Math facts/other rote memory tasks Memory aids
  Allow use of calculators
  Reduce demands/expectations
Sequence of steps to follow (e.g. math) Construct personalized instructional manual with templates, directions, examples of problems, models, etc.

Following Directions

Verbal Provide study partner
  Repeat directions individually
Written Check-in with student/clarify as necessary
  Highlight directions for student/have student highlight

Written Production

Poor fine motor skills/motor impersistence Allow to dictate written responses
  Allow the use of tape recorders
  Access to computers for writing assignments
  Reduce writing requirements
Discrepancy between thinking/writing speed Access to computers/recorders
  Opportunity to respond orally
Difficulty organizing thoughts Assistance with prewriting activities (e.g., brainstorming, mind mapping, outlining)
  Writing ideas on post-its, rearranging to outline
Problems with initiation/word retrieval Brainstorming vocabulary, key concepts
  Helping getting started
  Close-ended writing tasks
Proofreading problems Use spellcheck
  Have another student/adult proofread
  Use proofreading checklist to cue for specific errors

Problems with Test-Taking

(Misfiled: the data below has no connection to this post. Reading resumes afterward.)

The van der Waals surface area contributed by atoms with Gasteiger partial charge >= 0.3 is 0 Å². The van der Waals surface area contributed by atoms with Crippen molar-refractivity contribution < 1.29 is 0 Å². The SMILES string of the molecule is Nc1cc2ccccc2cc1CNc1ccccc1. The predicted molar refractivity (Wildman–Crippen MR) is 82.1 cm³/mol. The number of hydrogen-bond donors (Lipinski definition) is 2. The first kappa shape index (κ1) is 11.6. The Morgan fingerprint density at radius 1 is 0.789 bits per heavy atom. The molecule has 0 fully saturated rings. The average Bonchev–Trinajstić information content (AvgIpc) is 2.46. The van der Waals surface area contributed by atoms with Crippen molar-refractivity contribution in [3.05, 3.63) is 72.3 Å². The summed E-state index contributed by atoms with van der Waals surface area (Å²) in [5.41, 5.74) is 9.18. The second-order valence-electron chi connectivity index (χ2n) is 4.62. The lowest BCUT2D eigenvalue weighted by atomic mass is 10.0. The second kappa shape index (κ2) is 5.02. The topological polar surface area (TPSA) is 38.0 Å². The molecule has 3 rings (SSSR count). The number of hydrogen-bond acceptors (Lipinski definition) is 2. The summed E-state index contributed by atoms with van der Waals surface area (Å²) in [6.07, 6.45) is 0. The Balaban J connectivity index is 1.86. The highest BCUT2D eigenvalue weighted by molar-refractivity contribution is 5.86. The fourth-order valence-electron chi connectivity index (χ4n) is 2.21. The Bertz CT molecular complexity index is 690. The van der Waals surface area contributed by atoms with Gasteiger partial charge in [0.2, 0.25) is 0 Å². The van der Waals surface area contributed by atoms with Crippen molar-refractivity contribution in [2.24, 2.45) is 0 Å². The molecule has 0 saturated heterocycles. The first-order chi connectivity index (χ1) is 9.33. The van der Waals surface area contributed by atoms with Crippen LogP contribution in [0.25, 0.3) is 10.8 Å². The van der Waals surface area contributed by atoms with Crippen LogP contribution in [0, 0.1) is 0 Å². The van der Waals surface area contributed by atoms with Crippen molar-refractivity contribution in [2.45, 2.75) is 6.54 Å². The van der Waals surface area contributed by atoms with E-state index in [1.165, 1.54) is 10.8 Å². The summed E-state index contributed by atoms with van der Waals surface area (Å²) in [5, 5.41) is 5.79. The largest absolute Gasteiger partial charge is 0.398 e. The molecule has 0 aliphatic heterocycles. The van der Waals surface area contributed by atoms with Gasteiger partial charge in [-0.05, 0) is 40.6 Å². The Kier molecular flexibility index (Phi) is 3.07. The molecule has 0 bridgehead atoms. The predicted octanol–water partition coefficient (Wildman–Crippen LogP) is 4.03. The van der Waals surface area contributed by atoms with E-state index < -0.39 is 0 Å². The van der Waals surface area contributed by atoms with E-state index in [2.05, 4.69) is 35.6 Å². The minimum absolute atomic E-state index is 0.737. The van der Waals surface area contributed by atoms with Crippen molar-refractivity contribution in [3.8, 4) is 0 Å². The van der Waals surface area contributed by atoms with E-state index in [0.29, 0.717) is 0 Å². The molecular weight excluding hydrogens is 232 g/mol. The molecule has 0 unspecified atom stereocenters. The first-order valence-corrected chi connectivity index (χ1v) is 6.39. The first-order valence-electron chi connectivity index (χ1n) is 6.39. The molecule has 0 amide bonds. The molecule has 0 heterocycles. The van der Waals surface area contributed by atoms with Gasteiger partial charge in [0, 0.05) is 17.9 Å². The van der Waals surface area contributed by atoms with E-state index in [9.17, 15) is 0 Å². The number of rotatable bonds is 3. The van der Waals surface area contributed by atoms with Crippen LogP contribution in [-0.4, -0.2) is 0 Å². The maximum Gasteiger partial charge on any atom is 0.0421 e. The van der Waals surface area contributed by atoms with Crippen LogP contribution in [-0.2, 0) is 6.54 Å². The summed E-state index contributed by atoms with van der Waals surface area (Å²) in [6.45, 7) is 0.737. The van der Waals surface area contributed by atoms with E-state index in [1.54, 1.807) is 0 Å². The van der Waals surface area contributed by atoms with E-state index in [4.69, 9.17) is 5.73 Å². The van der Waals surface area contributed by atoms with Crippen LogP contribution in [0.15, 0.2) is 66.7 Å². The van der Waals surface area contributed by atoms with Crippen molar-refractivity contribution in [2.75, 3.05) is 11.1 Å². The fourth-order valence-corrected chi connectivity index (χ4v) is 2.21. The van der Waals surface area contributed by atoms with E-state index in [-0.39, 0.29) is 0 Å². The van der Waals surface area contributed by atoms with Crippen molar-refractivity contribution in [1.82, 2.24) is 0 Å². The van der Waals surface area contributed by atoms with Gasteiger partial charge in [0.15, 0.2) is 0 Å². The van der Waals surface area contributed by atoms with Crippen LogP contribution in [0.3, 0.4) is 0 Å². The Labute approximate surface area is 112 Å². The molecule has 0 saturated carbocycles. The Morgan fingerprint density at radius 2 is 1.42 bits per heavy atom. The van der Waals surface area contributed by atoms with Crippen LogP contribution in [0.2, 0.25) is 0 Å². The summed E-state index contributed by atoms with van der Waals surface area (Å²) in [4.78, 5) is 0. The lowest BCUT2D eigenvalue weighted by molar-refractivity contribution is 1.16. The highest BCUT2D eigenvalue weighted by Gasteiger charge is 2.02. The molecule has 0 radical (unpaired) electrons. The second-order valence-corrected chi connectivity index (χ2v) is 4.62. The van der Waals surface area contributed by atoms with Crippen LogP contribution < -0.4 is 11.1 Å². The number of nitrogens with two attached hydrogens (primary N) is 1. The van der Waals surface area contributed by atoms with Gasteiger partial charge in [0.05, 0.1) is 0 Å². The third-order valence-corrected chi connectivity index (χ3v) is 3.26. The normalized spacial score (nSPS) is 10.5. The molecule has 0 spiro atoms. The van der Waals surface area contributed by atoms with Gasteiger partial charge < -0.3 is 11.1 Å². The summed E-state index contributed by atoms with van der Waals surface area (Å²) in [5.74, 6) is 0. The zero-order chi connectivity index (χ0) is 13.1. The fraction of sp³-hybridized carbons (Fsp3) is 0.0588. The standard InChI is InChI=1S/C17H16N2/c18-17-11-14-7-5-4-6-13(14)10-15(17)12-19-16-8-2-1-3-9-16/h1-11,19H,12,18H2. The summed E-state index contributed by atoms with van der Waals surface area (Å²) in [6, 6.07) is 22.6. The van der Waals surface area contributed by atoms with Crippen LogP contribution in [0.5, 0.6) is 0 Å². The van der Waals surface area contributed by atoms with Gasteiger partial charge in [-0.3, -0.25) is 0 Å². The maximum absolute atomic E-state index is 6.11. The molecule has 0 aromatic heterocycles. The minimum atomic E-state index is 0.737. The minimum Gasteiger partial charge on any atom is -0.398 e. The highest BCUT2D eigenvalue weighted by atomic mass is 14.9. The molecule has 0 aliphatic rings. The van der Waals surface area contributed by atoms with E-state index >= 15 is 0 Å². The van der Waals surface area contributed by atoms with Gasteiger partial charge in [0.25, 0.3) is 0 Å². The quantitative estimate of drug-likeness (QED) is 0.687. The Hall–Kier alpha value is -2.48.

Careless mistakes Allow test re-takes
  Supervise checking work
Can’t finish within time limits Allow extra time
  Break testing into several sessions
Writing problems Oral exams
  Short answer/multiple choice vs. essay
  Reduce demands/allow extra time
Distracted during testing Let student take test in quiet room
Anxiety Teach test-taking strategies
  Teach relaxation strategies
  Let student take test away from other students
Difficulties with retrieval Multiple choice tests
  Open book tests
  Provide sample items/templates
  Cues to aid retrieval during test
  Teach test-taking strategies

Social Skills

Impulsive Consider the following for all social skills problems:

Incentive systems

Disruptive Negotiated behavior contract
  Match student with teacher
Apathetic High rate of personalized positive feedback
  Alternative curriculum
Discouraged Credit for out-of-school learning
  Work-study programs
Depressed Hands-on learning

Cognitive Style

Fast and sloppy Assign shorter tasks with criterion for accuracy